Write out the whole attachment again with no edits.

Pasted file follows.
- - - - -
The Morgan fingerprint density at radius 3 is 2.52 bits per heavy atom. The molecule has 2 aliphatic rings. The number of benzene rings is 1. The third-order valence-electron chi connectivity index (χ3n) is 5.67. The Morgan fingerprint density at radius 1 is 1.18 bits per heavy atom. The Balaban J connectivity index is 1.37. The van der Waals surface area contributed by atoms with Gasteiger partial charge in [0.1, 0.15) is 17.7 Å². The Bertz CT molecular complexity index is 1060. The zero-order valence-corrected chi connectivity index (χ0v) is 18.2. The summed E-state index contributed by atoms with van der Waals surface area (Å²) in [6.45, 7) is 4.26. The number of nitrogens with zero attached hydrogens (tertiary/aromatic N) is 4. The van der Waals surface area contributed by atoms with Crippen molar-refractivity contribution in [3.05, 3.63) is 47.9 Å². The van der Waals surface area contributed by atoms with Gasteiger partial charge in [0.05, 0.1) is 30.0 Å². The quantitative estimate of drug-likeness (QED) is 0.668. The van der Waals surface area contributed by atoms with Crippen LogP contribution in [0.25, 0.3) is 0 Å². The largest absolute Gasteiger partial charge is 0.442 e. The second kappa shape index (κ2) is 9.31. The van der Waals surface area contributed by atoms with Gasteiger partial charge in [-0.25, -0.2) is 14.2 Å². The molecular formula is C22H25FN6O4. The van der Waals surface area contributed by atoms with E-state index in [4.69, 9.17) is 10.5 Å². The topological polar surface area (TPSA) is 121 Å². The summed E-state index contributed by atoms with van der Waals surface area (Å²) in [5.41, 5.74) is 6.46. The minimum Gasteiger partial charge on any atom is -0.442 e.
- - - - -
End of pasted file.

The Morgan fingerprint density at radius 3 is 2.52 bits per heavy atom. The molecule has 2 aliphatic rings. The number of benzene rings is 1. The third-order valence-electron chi connectivity index (χ3n) is 5.67. The Morgan fingerprint density at radius 1 is 1.18 bits per heavy atom. The Balaban J connectivity index is 1.37. The van der Waals surface area contributed by atoms with Gasteiger partial charge in [0.1, 0.15) is 17.7 Å². The Bertz CT molecular complexity index is 1060. The zero-order valence-corrected chi connectivity index (χ0v) is 18.2. The summed E-state index contributed by atoms with van der Waals surface area (Å²) in [6.45, 7) is 4.26. The number of nitrogens with zero attached hydrogens (tertiary/aromatic N) is 4. The van der Waals surface area contributed by atoms with Crippen molar-refractivity contribution in [3.05, 3.63) is 47.9 Å². The van der Waals surface area contributed by atoms with Gasteiger partial charge in [0.05, 0.1) is 30.0 Å². The quantitative estimate of drug-likeness (QED) is 0.668. The van der Waals surface area contributed by atoms with Crippen LogP contribution in [0.25, 0.3) is 0 Å². The largest absolute Gasteiger partial charge is 0.442 e. The second kappa shape index (κ2) is 9.31. The van der Waals surface area contributed by atoms with Gasteiger partial charge in [-0.25, -0.2) is 14.2 Å². The molecular formula is C22H25FN6O4. The van der Waals surface area contributed by atoms with E-state index in [4.69, 9.17) is 10.5 Å². The topological polar surface area (TPSA) is 121 Å². The summed E-state index contributed by atoms with van der Waals surface area (Å²) in [5.41, 5.74) is 6.46. The minimum Gasteiger partial charge on any atom is -0.442 e.